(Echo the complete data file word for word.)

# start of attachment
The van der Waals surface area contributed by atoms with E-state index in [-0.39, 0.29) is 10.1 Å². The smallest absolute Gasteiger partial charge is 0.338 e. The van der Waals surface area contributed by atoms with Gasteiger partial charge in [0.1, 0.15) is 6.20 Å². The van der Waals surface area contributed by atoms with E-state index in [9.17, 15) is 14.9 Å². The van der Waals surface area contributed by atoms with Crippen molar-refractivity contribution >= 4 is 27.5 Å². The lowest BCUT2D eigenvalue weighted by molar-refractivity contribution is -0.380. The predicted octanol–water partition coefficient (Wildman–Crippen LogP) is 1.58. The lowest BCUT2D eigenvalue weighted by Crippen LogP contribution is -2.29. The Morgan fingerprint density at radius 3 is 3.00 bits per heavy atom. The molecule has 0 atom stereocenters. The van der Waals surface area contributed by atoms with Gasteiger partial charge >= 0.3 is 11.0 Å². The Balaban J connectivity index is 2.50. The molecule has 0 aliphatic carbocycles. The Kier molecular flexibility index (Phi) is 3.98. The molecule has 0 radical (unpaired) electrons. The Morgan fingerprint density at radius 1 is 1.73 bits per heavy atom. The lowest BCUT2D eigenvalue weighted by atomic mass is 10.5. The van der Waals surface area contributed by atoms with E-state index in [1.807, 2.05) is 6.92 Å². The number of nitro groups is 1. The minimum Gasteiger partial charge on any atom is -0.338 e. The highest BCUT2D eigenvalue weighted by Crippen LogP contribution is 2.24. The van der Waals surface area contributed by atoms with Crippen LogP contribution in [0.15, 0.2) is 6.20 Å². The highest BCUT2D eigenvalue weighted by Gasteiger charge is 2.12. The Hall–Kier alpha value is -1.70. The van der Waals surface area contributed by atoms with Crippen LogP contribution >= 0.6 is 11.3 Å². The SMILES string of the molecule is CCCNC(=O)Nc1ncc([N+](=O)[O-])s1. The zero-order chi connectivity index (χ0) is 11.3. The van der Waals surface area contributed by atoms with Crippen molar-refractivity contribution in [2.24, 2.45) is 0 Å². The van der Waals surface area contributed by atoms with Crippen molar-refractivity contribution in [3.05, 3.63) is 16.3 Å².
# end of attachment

The van der Waals surface area contributed by atoms with E-state index in [-0.39, 0.29) is 10.1 Å². The smallest absolute Gasteiger partial charge is 0.338 e. The van der Waals surface area contributed by atoms with Gasteiger partial charge in [0.1, 0.15) is 6.20 Å². The van der Waals surface area contributed by atoms with E-state index in [9.17, 15) is 14.9 Å². The van der Waals surface area contributed by atoms with Crippen molar-refractivity contribution >= 4 is 27.5 Å². The lowest BCUT2D eigenvalue weighted by molar-refractivity contribution is -0.380. The predicted octanol–water partition coefficient (Wildman–Crippen LogP) is 1.58. The lowest BCUT2D eigenvalue weighted by Crippen LogP contribution is -2.29. The Morgan fingerprint density at radius 3 is 3.00 bits per heavy atom. The molecule has 0 atom stereocenters. The van der Waals surface area contributed by atoms with Gasteiger partial charge >= 0.3 is 11.0 Å². The Balaban J connectivity index is 2.50. The molecule has 0 aliphatic carbocycles. The Kier molecular flexibility index (Phi) is 3.98. The molecule has 0 radical (unpaired) electrons. The Morgan fingerprint density at radius 1 is 1.73 bits per heavy atom. The lowest BCUT2D eigenvalue weighted by atomic mass is 10.5. The van der Waals surface area contributed by atoms with E-state index in [1.807, 2.05) is 6.92 Å². The number of nitro groups is 1. The minimum Gasteiger partial charge on any atom is -0.338 e. The highest BCUT2D eigenvalue weighted by Crippen LogP contribution is 2.24. The van der Waals surface area contributed by atoms with Crippen LogP contribution in [0.15, 0.2) is 6.20 Å². The highest BCUT2D eigenvalue weighted by Gasteiger charge is 2.12. The Hall–Kier alpha value is -1.70. The van der Waals surface area contributed by atoms with Crippen LogP contribution >= 0.6 is 11.3 Å². The SMILES string of the molecule is CCCNC(=O)Nc1ncc([N+](=O)[O-])s1. The zero-order chi connectivity index (χ0) is 11.3. The van der Waals surface area contributed by atoms with Crippen molar-refractivity contribution in [2.24, 2.45) is 0 Å². The van der Waals surface area contributed by atoms with Crippen molar-refractivity contribution in [3.05, 3.63) is 16.3 Å².